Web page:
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Dog Nose Bleeds: Types, Causes & What to Do (Vet Answer)

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By Dr. Iulia Mihai

Dog with Epistaxis

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Dr. Iulia Mihai

DVM MSc (Veterinarian)

The information is current and up-to-date in accordance with the latest veterinarian research.

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The role of a dog’s nose is to keep warm and moisten the air that the dog breathes. The inside of the nose is covered with mucosa that is well vascularized, being provided with a rich network of blood vessels. When this mucosa is damaged, the blood vessels tend to bleed. Once a blood vessel begins to bleed, the bleeding tends to recur because the clot or scar is easy to dislodge.

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Types of Nosebleeds in Dogs

Nosebleeds, also called epistaxis, can come from the nostrils, nasal cavity, or upper part of the throat behind the nose (nasopharynx). When the bleeding comes from the nostrils and nasal cavity, it is called anterior bleeding, and when it comes from behind the nose, it is called posterior bleeding. The latter is sometimes more severe and can be a cause for concern.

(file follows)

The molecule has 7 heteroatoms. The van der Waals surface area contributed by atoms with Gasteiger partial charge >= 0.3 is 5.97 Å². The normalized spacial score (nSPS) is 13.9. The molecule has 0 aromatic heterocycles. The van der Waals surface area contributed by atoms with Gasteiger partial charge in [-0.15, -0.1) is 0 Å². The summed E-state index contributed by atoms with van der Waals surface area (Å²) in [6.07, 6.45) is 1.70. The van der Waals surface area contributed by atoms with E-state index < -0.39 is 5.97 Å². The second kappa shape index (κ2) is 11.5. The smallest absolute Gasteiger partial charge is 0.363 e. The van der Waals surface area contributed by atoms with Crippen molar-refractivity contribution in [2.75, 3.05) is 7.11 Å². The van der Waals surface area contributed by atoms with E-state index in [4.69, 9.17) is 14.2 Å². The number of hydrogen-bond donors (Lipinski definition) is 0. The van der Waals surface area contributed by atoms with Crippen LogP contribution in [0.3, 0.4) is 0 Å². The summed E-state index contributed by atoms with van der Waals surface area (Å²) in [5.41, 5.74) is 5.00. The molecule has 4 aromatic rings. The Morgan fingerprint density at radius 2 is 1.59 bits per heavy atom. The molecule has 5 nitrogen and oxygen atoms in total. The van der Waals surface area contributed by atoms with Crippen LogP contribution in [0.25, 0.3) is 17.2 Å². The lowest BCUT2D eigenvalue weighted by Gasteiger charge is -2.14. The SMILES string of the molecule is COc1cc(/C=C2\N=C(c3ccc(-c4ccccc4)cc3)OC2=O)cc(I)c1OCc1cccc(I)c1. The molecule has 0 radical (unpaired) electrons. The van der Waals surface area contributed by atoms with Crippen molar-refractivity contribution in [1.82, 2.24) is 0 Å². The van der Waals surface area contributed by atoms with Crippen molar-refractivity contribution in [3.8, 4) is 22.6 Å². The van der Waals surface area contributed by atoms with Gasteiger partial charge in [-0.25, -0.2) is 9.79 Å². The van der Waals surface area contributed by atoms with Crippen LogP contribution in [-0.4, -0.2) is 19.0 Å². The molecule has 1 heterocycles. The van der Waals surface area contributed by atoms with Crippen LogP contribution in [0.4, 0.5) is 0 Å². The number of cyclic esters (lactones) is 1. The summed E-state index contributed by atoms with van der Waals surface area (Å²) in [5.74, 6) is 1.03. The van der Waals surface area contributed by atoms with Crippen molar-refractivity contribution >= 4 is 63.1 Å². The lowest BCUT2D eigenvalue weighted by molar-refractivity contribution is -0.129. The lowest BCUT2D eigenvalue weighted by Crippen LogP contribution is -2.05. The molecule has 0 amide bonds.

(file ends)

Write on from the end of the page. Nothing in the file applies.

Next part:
close up of a sick and sleeping dog with runny nose
Image Credit: Anake Seenadee, Shutterstock

Divider 2The 14 Common Causes of Nosebleeds in Dogs

The causes of nosebleeds in dogs can be represented by the following.

1. Simple Trauma

Dogs can easily injure their noses, which can lead to acute or sudden nosebleeds. It happens especially in breeds with long noses and can occur when they accidentally hit a surrounding object (especially an object with sharp corners) or fight with other animals.

If your dog has suffered trauma to their snout, you may notice the following clinical signs:
  • Nosebleed
  • Scratches on the face
  • Pawing at their face
  • Watery eyes
  • Yelping
  • Wounds

2. Nasal Foreign Body

Your dog may end up with a foreign body in their nose, especially when you take them for a walk (examples include awns/grass seeds, blades of grass, small stones or gravel, pieces of wood, fabric, etc.). They can totally or partially block your dog’s nose.